Raising the Cap: F.C.C. to Increase Broadband Funding in Schools

While the two may have clashed last week, President Obama and Federal Communications (F.C.C.) Chairman Tom Wheeler have found common ground on E-rate reform. On Monday, Chairman Wheeler announced a proposal that would substantially increase annual funding for the E-rate program, providing much needed resources to help fund high-speed connectivity for schools and libraries across the nation. If adopted, the proposal will raise the E-rate spending cap from $2.4 billion to $3.9 billion—a $1.5 billion annual increase to program funding.

[pullquote]“While the impact on consumers will be small, the impact on children, teachers, local communities and American competitiveness will be great.”[/pullquote]

Secretary of Education Arne Duncan praised the announcement, emphasizing “Chairman Wheeler's proposal to boost E-rate funding will put the nation well on the path toward realizing President Obama’s ConnectED Initiative” which, in part, laid out ambitious broadband speed targets for schools to meet in just five years—one gigabit per second speeds for every 1,000 students. To put this goal in perspective, according to the F.C.C. 63 percent of public schools do not currently have broadband connections capable of supporting that kind of high-speed Internet service. Today, the more than 40 million students attending those schools are effectively cut off from modern digital learning resources and tools.

As the F.C.C. began the E-rate modernization process last summer, commenters—including New America’s Education Policy Program and Open Technology Institute—have called for increased program funding. If passed, this would be the first real increase to funding since the program’s inception. The original $2.25 billion cap was not even adjusted for inflation until 2010. While funding has stagnated, demand has continued to grow; the program has not been able to fully meet demand for years.

For those not well acquainted with the ways of the F.C.C., the independent agency’s leadership has the authority to raise the funding cap without Congressional approval. The program is funded through the “Universal Service Fee” which is charged to telecommunications companies (and typically passed on to consumers), rather than the annual appropriations process. Though program funding rests outside the control of Congress, though, raising the cap is not completely free from politics.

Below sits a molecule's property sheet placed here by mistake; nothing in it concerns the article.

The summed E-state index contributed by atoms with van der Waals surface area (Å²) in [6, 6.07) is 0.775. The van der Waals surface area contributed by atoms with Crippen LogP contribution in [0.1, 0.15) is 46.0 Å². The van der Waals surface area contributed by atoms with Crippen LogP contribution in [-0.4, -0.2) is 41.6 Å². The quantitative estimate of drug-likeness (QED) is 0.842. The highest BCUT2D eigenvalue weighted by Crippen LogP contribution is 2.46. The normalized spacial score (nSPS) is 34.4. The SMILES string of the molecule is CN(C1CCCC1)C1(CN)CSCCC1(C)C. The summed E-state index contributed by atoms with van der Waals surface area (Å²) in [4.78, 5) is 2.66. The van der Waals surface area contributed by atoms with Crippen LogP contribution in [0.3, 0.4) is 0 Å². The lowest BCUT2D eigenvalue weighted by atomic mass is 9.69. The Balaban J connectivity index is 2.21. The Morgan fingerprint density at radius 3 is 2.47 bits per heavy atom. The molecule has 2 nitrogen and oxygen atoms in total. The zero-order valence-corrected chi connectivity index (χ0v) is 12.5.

Despite broad support among the applicant community and public interest advocates that the Fund needs more money to meet its goals, some telecommunications companies have come out against an expansion of the fund. The F.C.C.’s two Republican Commissioners, Pai and O’Rielly, have also voiced their opposition to what Commissioner Pai has referred to as a 17.2 percent tax increase. As Pai first emphasized last summer and reiterated yesterday: “instead of imposing a greater burden on families struggling to make ends meet in this lackluster economy, the Commission should pursue fiscally responsible reforms.”

A 17.2 percent tax increase sounds daunting, but the actual cost per consumer is insignificant. The increase, in absolute terms, only amounts to $1.90 per year for each payer. That’s less than a penny per day. As the F.C.C. noted, “While the impact on consumers will be small, the impact on children, teachers, local communities and American competitiveness will be great.”"

Author:

Lindsey Tepe is a senior policy analyst with the Education Policy program at New America. She is a member of the Learning Technologies Project and PreK-12 team, where she focuses primarily on innovation and new technologies in public schools.